Dog's Parasites

Parasitic diseases in dogs are divided into two distinct categories, depending on the type of parasite that causes them. Internal parasites are common in dogs, especially in young animals. Intestinal worms infest about 80%-90% of young dogs.

Infestation occurs either through eggs or larvae that are transmitted directly from the outside, or by transplacental means, from the female dog to the fetuses (in the case of roundworms), or through a host, as the case is with tapeworms, in which the infestation is made through fleas, in which the parasite's larvae develop.

There are many internal parasites, but the most common in dogs remain roundworms and tapeworms.

The symptoms are similar in all helminthic infections: capricious appetite, weight loss, distended abdomen, dull hair, vomiting, diarrhea alternating with constipation and sometimes even severe nervous phenomena, similar to epileptic seisures. Coprologic examination repeated every 2-3 days is decisive for a diagnostic.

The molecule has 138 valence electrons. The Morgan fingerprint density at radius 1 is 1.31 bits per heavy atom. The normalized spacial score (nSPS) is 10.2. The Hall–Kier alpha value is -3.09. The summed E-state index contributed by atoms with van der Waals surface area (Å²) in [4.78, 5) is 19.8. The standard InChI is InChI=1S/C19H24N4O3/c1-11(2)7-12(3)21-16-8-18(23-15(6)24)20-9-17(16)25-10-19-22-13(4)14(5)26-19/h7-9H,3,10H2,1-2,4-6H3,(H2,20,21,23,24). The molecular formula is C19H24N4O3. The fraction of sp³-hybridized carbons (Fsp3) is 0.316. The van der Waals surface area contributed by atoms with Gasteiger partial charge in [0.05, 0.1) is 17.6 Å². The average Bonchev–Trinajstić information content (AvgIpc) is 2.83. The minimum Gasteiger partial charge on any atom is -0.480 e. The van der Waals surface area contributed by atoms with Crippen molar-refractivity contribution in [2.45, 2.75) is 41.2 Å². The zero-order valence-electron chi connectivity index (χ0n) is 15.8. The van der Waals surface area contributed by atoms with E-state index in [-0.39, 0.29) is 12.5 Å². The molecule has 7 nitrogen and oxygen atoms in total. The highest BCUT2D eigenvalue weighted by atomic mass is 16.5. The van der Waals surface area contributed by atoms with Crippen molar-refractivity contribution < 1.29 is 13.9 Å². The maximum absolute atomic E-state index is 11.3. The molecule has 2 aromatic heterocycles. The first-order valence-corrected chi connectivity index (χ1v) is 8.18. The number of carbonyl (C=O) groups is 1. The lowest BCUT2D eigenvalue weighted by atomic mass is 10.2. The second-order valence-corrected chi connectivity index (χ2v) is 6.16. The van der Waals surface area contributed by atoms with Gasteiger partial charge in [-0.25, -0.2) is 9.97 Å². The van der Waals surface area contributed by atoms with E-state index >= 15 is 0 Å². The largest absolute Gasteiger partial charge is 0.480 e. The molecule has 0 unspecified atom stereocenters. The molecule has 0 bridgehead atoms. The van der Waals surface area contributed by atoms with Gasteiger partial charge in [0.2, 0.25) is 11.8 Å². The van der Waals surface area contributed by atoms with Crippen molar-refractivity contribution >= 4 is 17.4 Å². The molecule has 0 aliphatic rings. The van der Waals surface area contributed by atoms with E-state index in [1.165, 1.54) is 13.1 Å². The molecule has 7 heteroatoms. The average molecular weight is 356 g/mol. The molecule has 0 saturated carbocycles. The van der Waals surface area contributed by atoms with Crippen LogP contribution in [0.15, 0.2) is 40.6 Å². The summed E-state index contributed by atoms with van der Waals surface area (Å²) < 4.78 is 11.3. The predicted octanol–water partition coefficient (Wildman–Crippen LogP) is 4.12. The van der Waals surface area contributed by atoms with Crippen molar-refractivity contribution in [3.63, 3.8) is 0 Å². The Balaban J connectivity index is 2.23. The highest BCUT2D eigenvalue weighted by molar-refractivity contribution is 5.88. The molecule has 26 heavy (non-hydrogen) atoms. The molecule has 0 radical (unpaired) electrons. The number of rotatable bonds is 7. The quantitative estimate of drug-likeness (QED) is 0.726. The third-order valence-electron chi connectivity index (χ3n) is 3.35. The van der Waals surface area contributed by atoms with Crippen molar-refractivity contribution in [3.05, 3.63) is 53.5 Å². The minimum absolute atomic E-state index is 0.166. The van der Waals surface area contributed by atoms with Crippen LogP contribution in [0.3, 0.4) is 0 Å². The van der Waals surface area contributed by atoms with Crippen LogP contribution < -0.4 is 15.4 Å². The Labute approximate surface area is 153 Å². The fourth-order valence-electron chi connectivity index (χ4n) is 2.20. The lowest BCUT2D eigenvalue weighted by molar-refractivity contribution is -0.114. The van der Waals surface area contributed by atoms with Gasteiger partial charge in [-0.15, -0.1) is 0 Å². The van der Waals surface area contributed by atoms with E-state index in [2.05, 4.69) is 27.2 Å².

In addition, parasites contribute to lowering the body's resistance, making it vulnerable to the attack of contagious diseases. In fact, vaccination against these diseases often does not give results in the case of existing parasites; thus, every breeder is required to proceed to deworming the puppies immediately after weaning (about 2 months of life). It is good that the female also gets a health check in this respect, prior to mating.

If you suspect your dog has intestinal worms, feed it a grated carrrot saute and watch the stool on the following day. The safest way to determine this remains, nonetheless, a laboratory exam.

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